In 1939 Rutherford appeared in the biggest film of her young career: Gone With the Wind. In the film she plays Carreen O'Hara, Scarlet's gossip-y, thin-skinned sister. The role, however, did not come easily. The film's producer, David O' Selznick, reported originally wanted Judy Garland for Carreen. She refused due to a schedule conflict with The Wizard of OZ and when Rutherford was offered the part MGM originally refused to loan one of their hottest young stars for a "nothing role." A huge fan of the book, Rutherford did not see the role as "nothing' and begged Louis B. Meyer to let her take the role. Of course, he did, and the rest is film History.
Rutherford kept herself busy into the 1940s. She starred opposite Greer Garson and Laurence Oliver as another little sister, this time as the immature and narcissistic Lydia Bennet in Pride and Prejudice. She remained busy with the Andy Hardy series, appearing Andy Hardy's Private Secretary, Life Begins for Andy Hardy and The Courtship of Andy Hardy. She remained with MGM until 1942 when her contact ran out. Rather than re-sign with the company, Rutherford decided to go it alone and become a free agent. That same year she married her first husband, David May.
After leaving MGM, Rutherford remained busy but never again starred in the A-list films MGM gave her access to. Her first film as a freelance actor was the Twentieth Century-Fox mystery Bermuda Mystery opposite Preston Foster. She followed that up with the Anthony Mann directed noir Two O'Clock Courage. She then starred in series of forgettable films such as Bedside Manner, Murder in the Music Hall and Inside Job. In 1947 she managed to attach herself to a film of some caliber, Sam Goldwyn's The Secret of Walter Mitty. The next she year appeared in the Errol Flynn action adventure film Adventures of Don Juan.
Television and Later Career
By 1950 Rutherford decided to retire from film all together and move her focus to television completely. She made her small screen debut on the Nash Airflyte Theatre in 1951 and quickly became a regular staple. Throughout the 1950s Rutherford's face was seen on popular series such as General Electric Theatre, Lux Video Theatre, Climax! and The Red Skelton Hour. During this time she also divorced her first husband and married William Dozier, who she would be married to until his death in 2001.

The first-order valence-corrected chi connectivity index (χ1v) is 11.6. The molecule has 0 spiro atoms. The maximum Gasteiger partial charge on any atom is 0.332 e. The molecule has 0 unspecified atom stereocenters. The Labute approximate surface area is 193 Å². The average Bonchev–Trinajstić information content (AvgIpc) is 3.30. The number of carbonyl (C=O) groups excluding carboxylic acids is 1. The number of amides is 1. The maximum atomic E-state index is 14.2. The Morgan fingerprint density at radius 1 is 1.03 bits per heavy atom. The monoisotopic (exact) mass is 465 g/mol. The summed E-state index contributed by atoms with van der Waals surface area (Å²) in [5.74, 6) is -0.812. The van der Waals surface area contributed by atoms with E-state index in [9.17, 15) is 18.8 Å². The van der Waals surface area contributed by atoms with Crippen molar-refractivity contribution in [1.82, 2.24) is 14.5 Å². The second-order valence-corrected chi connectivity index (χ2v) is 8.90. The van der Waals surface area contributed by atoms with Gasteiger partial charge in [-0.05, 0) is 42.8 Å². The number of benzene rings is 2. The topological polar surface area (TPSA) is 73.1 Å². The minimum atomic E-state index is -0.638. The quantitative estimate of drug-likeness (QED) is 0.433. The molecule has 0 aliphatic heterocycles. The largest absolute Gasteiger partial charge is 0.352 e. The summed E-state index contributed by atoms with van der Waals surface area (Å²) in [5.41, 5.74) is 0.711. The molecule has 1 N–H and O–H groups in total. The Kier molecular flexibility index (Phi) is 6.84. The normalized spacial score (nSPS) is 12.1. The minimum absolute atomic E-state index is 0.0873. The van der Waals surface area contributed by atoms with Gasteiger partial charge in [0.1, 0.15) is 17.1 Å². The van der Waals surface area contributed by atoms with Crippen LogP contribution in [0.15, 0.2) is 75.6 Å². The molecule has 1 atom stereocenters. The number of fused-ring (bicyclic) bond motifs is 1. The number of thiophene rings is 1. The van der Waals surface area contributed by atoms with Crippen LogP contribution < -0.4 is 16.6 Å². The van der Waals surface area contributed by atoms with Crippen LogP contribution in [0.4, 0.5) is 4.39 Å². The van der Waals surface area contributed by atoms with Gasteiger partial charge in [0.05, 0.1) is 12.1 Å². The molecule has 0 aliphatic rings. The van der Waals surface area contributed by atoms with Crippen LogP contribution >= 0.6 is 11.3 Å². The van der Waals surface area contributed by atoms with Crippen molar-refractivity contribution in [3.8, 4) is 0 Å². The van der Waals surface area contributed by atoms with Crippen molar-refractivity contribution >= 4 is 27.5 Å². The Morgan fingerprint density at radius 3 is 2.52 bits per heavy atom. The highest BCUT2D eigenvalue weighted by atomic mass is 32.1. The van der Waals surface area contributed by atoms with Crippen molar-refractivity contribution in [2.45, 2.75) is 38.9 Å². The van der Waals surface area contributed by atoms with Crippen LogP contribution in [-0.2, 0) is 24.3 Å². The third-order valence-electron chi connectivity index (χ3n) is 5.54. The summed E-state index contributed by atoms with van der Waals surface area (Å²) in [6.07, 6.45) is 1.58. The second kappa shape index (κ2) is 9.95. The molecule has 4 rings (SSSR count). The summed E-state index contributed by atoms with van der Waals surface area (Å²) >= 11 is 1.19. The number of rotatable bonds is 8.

By the 1960s Rutherford's career began to slow down. She appeared on a few episodes of Perry Mason before taking an 8-year hiatus from the big and small screen. She eventually returned to the big screen in 1972 for a small role in the romance-thriller, They Only Kill Their Masters. She then returned to TC with a couple spots on The Bob Newhart Show. The renaissance, however, would not last. Her final screen appearance happened in 1976 film Won Ton Ton: The Dog Who Saved Hollywood. She then officially entered retirement from the screen.
After retirement, Rutherford remained in the public eye through her work support of Gone with the Wind. She would often make special guest appearances at screenings, meeting fans across the globe.
Ann Rutherford passed away on June 11, 2012 in Beverly Hills. She was 94 years old.
(Source: article by Minoo Allen for Classic Movie Hub).